• Carol B is not in favor of a star on the Hollywood Walk of Fame for anyone:
    it really disturbs me to see this movement to put a "star on Hollywood Blvd" for William Shatner. Who really needs it? Does Mr. Shatner? If so, let him put up the $2,500 - he has it. In all fairness to him, I doubt (maybe this is wishful thinking) that his life will change one way or another. If he is so anxious to see work done for charity, surely he'd rather have a little plaque above some Humane Society saying his fans personally spayed 100 female dogs, or took care of the tuition for 1 blind kid. I could go on and on, but surely you get the point. I feel the same way about our other Star Trek stars.
  • D. Booker comments on whether K/S fans are "pushy":
    ....K/S fans as vocal, organized and pushy? Well, yes, some of us are vocal, but that is a characteristic of a lot of fans, of recent issues of this zine. We do defend our particular interests especially when the opposition starts going on about "immoral, indecent, blasphemous perversion of the true writ of which I am the one true prophet, etc., etc." Organized? Not in the formal sense but K/S is a particular segment of fandom with a clearly defined interest that expresses itself in a limited number of specialized zines. The same people tend to read the same zines and thus get to know each other in a way that, perhaps, the more generalized segments of fandom do not any more. Pushy? Well, that's what they always say about someone who supports a new or unpopular idea. Analogy is not a very strong mode of argument but perhaps this will help. Ten or twelve years ago, SF fans thought that the Trek fans who had "invaded" their cons were "pushy" but most people in both groups have learned to accommodate each other. Some people will appreciate the K/S idea, some will tolerate it, some ignore it and some oppose it. But it is just an idea, not a conspiracy. (Though having suffered through a witless, acrimonious, and totally useless confrontation between two virulently anti-and dogmatically pro-K/S fans during a panel on "Adult themes in Star Trek" [1] at an East coast con 2 years ago, I can agree with those rational souls who wish the whole debate would die of the Linger Death.)
  • Cathie W explains some things about Antithesis:
    Some events have transpired recently which have made me aware that there are some strange notions of our fanzine, ANTITHESIS, and its editors floating around out there. I'd like to make the following statements about the 'zine and our position in the hopes of clearing some of the fog surrounding us. 1. ANTITHESIS was a Trek 'zine devoted to the alien point of view. Mostly Klingon-oriented. 2. The Klingons were presented in the series as a Warrior race, and our stories were geared to follow that concept. 3. We were neither sex-nor violence-oriented. Our rating would have been at the worst, a mild PG. We never questioned [Roberta R's] right to vote for or withhold her vote from any fanzine. We did, however, take exception to the fact that she seemed to be questioning our right to appear in the nominations for the TrekStar award, especially when our nomination was in compliance with the rules of the contest. We never intended to imply that she held a position of power in East Coast fandom. We did try to remind her that anyone who gets into print has a certain amount of credibility. This has been supported both by a letter received by our Editor-in-Chief, Pat Spath, which offered a sex and violence story because the author had read in INTERSTAT that this was the type of story we printed, and the reply to Roberta's "retraction" which appeared in a recent edition of this newsletter. 6. It is only by straining my limited amount of charity to the utmost that I can say that Roberta exercised "literary license" in regards to our personal letters to her. If she received a "Death Threat," it was not from us. I have sent copies of our letters to Teri [the editor of Intersat], and she can corroborate this. 7. ANTITHESIS no longer prints Trek material. We are now oriented to SF, Fantasy and Horror, so the TrekStar Awards will be free from our malign influence this year.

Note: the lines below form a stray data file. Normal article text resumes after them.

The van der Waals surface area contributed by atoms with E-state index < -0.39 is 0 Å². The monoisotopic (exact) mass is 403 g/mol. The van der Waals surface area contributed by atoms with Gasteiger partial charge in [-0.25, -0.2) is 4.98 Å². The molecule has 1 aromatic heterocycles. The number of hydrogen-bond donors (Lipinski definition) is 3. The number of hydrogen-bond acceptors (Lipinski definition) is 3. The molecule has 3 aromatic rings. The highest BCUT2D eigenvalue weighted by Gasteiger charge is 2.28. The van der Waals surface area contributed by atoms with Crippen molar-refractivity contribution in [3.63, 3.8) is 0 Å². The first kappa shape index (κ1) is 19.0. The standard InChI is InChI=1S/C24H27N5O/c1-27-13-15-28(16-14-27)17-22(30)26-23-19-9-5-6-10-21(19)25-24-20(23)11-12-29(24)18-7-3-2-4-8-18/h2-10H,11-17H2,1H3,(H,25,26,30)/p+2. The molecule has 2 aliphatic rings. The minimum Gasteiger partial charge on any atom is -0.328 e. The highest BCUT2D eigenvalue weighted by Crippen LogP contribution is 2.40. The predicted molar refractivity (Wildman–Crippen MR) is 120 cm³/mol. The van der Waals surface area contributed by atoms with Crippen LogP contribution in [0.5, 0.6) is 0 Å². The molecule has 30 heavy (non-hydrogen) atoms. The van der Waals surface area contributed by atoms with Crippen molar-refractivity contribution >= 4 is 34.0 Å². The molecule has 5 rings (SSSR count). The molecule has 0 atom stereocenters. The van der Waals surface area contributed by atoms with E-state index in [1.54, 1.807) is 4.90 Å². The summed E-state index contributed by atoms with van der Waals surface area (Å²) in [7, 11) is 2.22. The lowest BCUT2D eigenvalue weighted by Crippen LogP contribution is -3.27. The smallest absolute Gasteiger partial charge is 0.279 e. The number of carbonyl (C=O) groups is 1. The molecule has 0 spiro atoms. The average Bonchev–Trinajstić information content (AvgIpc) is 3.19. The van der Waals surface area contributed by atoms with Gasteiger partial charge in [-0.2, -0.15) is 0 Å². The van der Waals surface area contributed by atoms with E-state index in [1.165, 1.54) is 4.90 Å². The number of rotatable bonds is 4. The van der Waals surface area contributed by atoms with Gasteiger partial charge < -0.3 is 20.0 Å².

Issue 54

Interstat 54 was published in April 1982 and contains 18 pages.

cover of issue #54, Sat Nam Kaur Keahey
  • contains no interior art
  • Eric A. S writes:
    I still believe Spock's death "rumor" is a Paramount publicity stunt... I agree with Bjo Trimble on this one: Some "Trekkies" are "dippies" if they can't recognize a publicity stunt when they see one.
  • Randall A. L addresses two fans:
    Thanks, Don. I'm glad someone else agrees that a statement like "K/S is an alternate universe of ST "is not a back-handed dismissal. Now I think that K/S is absurd and I totally disagree with the concept, but I'll defend to the death anyone's right to say or print anything they wish as long as it doesn't violate anyone else's right. Thus providing a nice device to introduce the next para... Yes, [Barbara P. G], I am ignorant. That's why I'm a firm believer and supporter of the ERA, of civil and Human rights. I'm really ignorant because I dare to disagree with you. I'm ignorant because I happen not to believe in the homosexual concept of K/S, because I'm a Trek purist, because I believe in other people's right to print media zines which have varied contents.